Garrett_GosselinkGarrett Gosselink • Be sure to connect on LinkedIn with everyone you meet in your internship, co-workers and customers alike!

LinkedIn Question of the Month – Selling Your PDT Experience During Job Interviews

Question: How did you sell the skills acquired during your Phi Delt experience in job interviews?

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LinkedIn Question of the Month – How Did You Sell the Skills Acquired During Your Phi Delt Experience in Job Interviews?

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LinkedIn Question of the Month – What skill do you see as most lacking within young professionals?













LinkedIn Question – How Has Phi Delta Theta Helped You During Your Career?

How You Do Things Is More Important Than What You Do

By Nick Prihoda

During the last four years, I can’t recall the number of times I’ve heard that phrase.  For my most recent boss, the phrase is not only her personal mantra, but also a mantra for how she manages her job, her team and the department of the agency she oversees.  When adopted, it has a noticeable, direct impact on the quality of work we provide our clients.

While I thought I understood what she was talking about the first few times I heard her say it, it wasn’t until much later that I fully realized what it meant, or that my fraternal experience had laid the groundwork for ‘how you do things.’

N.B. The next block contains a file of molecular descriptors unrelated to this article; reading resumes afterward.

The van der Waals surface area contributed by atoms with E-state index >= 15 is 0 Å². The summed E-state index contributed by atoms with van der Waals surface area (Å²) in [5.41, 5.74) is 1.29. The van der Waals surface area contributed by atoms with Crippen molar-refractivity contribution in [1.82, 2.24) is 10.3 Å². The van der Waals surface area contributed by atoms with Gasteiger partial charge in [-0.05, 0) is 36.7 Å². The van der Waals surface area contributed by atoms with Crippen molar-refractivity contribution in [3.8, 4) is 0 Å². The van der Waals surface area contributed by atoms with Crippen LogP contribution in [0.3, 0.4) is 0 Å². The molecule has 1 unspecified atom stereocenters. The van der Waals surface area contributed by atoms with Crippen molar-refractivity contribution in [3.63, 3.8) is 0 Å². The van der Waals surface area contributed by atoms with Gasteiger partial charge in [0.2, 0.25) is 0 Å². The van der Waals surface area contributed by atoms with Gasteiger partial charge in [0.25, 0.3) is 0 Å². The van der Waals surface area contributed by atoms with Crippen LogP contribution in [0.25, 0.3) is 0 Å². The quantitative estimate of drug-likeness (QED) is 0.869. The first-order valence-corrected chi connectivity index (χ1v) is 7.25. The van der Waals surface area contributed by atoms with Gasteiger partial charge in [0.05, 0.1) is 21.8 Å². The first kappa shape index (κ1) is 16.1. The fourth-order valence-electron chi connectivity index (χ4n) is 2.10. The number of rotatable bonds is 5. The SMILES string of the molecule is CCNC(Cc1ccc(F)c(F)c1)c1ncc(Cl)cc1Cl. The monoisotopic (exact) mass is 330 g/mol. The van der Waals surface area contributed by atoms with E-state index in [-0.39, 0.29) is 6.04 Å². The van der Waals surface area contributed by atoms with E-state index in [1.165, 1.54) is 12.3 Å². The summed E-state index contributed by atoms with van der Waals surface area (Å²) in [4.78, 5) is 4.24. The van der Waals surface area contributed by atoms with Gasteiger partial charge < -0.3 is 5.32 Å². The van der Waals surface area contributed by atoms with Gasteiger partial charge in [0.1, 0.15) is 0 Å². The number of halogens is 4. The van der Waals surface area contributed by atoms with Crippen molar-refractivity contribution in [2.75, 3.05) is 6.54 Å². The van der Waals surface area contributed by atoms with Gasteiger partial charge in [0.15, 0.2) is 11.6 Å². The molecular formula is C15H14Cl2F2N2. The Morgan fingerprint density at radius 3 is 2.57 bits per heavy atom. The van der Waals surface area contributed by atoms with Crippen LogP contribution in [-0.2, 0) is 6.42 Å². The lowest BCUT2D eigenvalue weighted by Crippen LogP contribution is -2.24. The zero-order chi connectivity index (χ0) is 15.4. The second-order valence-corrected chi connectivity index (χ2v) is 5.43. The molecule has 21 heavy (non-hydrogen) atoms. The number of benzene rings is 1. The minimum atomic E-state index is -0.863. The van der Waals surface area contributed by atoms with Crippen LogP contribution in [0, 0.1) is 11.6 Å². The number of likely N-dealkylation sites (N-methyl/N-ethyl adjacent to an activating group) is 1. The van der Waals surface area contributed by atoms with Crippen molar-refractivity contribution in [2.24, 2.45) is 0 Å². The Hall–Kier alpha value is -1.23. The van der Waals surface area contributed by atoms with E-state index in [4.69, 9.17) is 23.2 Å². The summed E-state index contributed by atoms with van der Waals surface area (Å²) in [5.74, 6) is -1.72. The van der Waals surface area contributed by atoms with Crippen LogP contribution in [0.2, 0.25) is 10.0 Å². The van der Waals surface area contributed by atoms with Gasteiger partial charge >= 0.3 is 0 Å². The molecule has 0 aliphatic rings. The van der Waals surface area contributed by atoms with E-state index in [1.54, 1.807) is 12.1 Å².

At the heart of the statement is the idea that no matter how intelligent, smart, correct or otherwise amazing what you are doing is, if you don’t do it in a manner that solves a problem, meets a need or in a manner not consistent with your values, that idea/deed cannot reach its full potential.

Our fraternal experience provides a great foundation for developing the ‘how.’  It teaches us how to be men with a high standard of morality and how to live lives with integrity and accountability. Our fraternal experience also gives us the opportunity to get ahead of our job competition with some very concrete job skills.  From basic skills like how to run a meeting, prepare a budget, and work with a diverse team to more advanced skills like how to be a self-starter, exceeding when no one is holding you accountable and not settling for being average.

While all of these skills and opportunities can be a part of our fraternal experience, they are not given to anyone.  Just being in a fraternity doesn’t automatically mean that you’ll develop these skills.  Full, active participation in your fraternity experience puts you on the path to learning the ‘how’ and puts you at an advantage over your colleagues who didn’t have these same opportunities in college.